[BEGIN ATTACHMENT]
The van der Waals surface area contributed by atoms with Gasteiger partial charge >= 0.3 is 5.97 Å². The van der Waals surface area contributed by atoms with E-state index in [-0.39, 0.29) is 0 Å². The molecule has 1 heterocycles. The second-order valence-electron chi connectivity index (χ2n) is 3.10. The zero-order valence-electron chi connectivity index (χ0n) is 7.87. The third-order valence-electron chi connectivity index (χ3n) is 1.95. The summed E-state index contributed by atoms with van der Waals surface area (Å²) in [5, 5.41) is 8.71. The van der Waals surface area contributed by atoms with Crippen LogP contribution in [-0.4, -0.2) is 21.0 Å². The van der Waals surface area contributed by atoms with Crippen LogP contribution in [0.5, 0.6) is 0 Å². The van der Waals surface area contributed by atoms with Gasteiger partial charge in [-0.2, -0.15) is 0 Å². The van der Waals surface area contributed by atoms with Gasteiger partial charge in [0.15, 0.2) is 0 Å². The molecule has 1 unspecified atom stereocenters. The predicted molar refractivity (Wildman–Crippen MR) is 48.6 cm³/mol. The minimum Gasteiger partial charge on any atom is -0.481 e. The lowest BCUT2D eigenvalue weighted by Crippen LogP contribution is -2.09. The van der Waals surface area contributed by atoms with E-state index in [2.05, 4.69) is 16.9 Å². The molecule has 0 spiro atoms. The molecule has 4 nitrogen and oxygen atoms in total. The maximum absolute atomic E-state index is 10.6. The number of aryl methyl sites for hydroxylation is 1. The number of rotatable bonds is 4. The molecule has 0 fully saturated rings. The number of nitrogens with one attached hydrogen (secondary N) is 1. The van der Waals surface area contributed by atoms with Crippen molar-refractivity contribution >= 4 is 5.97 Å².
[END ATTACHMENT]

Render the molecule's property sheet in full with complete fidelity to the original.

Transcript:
The van der Waals surface area contributed by atoms with Gasteiger partial charge >= 0.3 is 5.97 Å². The van der Waals surface area contributed by atoms with E-state index in [-0.39, 0.29) is 0 Å². The molecule has 1 heterocycles. The second-order valence-electron chi connectivity index (χ2n) is 3.10. The zero-order valence-electron chi connectivity index (χ0n) is 7.87. The third-order valence-electron chi connectivity index (χ3n) is 1.95. The summed E-state index contributed by atoms with van der Waals surface area (Å²) in [5, 5.41) is 8.71. The van der Waals surface area contributed by atoms with Crippen LogP contribution in [-0.4, -0.2) is 21.0 Å². The van der Waals surface area contributed by atoms with Crippen LogP contribution in [0.5, 0.6) is 0 Å². The van der Waals surface area contributed by atoms with Gasteiger partial charge in [-0.2, -0.15) is 0 Å². The van der Waals surface area contributed by atoms with Gasteiger partial charge in [0.15, 0.2) is 0 Å². The molecule has 1 unspecified atom stereocenters. The predicted molar refractivity (Wildman–Crippen MR) is 48.6 cm³/mol. The minimum Gasteiger partial charge on any atom is -0.481 e. The lowest BCUT2D eigenvalue weighted by Crippen LogP contribution is -2.09. The van der Waals surface area contributed by atoms with E-state index in [2.05, 4.69) is 16.9 Å². The molecule has 0 spiro atoms. The molecule has 4 nitrogen and oxygen atoms in total. The maximum absolute atomic E-state index is 10.6. The number of aryl methyl sites for hydroxylation is 1. The number of rotatable bonds is 4. The molecule has 0 fully saturated rings. The number of nitrogens with one attached hydrogen (secondary N) is 1. The van der Waals surface area contributed by atoms with Crippen molar-refractivity contribution >= 4 is 5.97 Å².